If you see a “creepy crawler,” don't yell “yecch!” and run for cover—or the nearest exit. Instead, say “Interesting!”
Insects should delight you, not frighten you.
That's what Tabatha Yang, education and outreach coordinator at the Bohart Museum of Entomology at the University of California, Davis, told the crowd at a recent program at the Vacaville Public Library.
She placed a stick insect on her wrist and everyone watched it crawl up her arm.
“It thinks I'm a tree,” she said. "It's climbing to the top of the tree."
“Interesting!” the participants said on cue.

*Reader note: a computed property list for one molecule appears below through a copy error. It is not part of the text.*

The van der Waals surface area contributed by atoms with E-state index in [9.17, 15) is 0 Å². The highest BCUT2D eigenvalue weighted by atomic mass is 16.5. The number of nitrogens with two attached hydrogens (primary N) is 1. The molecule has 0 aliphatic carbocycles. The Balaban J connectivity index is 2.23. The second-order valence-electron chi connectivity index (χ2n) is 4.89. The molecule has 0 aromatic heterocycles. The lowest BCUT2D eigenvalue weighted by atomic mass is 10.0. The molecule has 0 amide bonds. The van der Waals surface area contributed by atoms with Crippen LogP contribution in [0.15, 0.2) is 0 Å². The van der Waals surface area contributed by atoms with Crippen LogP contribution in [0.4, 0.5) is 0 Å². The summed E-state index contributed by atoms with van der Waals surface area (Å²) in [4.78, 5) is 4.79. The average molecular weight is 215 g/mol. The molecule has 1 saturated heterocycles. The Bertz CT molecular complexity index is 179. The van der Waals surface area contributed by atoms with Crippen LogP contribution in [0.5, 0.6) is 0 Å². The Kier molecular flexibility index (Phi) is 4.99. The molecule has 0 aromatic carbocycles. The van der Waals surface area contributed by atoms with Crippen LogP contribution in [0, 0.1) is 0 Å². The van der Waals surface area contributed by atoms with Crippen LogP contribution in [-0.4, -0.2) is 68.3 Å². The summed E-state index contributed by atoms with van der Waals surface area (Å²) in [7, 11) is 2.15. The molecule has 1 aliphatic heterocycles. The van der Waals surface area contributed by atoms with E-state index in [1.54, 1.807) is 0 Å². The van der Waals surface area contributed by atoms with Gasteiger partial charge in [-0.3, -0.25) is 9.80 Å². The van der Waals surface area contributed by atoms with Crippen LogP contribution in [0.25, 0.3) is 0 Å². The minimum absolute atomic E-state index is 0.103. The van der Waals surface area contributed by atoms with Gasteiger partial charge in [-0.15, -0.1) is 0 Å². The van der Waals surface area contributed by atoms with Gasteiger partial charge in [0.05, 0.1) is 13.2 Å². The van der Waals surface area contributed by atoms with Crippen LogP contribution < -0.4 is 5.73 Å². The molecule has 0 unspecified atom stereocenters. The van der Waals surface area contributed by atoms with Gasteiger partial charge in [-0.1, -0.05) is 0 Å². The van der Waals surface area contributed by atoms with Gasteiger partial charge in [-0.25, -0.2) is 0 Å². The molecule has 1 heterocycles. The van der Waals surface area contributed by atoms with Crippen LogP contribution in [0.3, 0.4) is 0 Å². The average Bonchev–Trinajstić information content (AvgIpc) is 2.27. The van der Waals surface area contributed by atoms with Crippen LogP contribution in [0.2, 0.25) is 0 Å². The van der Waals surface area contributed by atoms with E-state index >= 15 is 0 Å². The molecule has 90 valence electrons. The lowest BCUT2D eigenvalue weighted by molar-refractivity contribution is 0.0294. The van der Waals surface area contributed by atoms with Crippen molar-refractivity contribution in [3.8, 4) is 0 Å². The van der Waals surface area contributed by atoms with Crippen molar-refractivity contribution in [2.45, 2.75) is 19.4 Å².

Yang displayed drawers of butterfly, dragonfly and beetle specimens from the Bohart--the home of nearly eight million insect specimens--and showcased critters from the Bohart's live “petting zoo.” They included Madagascar hissing cockroaches or “hissers," stick insects or “walking sticks," and scorpions.
“Interesting!” they called out.
Yang talked about honey bees, bumble bees, black widow spiders, tarantulas, praying mantids and ladybugs ("they're actually beetles, not bugs, so they're really lady beetles").
The March 11th program marked her 15th traveling outreach program of the academic year, or since September 2018.
Following her presentation, the children and their families made a beeline for the insects, picking up the hissers and walking sticks. They transferred the bugs between themselves faster than ticket takers do for passengers at New York Central.